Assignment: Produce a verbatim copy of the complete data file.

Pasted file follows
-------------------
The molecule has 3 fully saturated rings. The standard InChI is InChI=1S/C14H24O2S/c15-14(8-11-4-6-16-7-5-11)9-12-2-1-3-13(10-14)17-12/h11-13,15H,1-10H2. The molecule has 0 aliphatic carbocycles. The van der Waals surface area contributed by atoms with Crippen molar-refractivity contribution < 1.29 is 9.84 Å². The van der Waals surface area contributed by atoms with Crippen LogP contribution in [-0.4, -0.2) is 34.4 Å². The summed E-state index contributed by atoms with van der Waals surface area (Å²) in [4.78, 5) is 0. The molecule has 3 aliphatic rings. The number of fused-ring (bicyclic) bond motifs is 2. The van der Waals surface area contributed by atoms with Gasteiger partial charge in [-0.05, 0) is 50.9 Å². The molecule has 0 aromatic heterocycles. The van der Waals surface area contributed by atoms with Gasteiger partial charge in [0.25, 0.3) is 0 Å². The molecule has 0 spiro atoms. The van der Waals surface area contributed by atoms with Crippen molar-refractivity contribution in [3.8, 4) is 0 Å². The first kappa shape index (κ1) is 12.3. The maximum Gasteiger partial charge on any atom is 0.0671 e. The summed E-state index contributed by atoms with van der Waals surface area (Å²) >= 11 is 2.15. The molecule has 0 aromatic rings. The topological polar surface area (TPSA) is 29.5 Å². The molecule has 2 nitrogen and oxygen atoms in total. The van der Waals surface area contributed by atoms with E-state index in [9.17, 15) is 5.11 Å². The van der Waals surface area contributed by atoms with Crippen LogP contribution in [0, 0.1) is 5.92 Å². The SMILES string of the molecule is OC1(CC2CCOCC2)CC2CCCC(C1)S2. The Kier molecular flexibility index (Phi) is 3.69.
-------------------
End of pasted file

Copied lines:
The molecule has 3 fully saturated rings. The standard InChI is InChI=1S/C14H24O2S/c15-14(8-11-4-6-16-7-5-11)9-12-2-1-3-13(10-14)17-12/h11-13,15H,1-10H2. The molecule has 0 aliphatic carbocycles. The van der Waals surface area contributed by atoms with Crippen molar-refractivity contribution < 1.29 is 9.84 Å². The van der Waals surface area contributed by atoms with Crippen LogP contribution in [-0.4, -0.2) is 34.4 Å². The summed E-state index contributed by atoms with van der Waals surface area (Å²) in [4.78, 5) is 0. The molecule has 3 aliphatic rings. The number of fused-ring (bicyclic) bond motifs is 2. The van der Waals surface area contributed by atoms with Gasteiger partial charge in [-0.05, 0) is 50.9 Å². The molecule has 0 aromatic heterocycles. The van der Waals surface area contributed by atoms with Gasteiger partial charge in [0.25, 0.3) is 0 Å². The molecule has 0 spiro atoms. The van der Waals surface area contributed by atoms with Crippen molar-refractivity contribution in [3.8, 4) is 0 Å². The first kappa shape index (κ1) is 12.3. The maximum Gasteiger partial charge on any atom is 0.0671 e. The summed E-state index contributed by atoms with van der Waals surface area (Å²) >= 11 is 2.15. The molecule has 0 aromatic rings. The topological polar surface area (TPSA) is 29.5 Å². The molecule has 2 nitrogen and oxygen atoms in total. The van der Waals surface area contributed by atoms with E-state index in [9.17, 15) is 5.11 Å². The van der Waals surface area contributed by atoms with Crippen LogP contribution in [0, 0.1) is 5.92 Å². The SMILES string of the molecule is OC1(CC2CCOCC2)CC2CCCC(C1)S2. The Kier molecular flexibility index (Phi) is 3.69.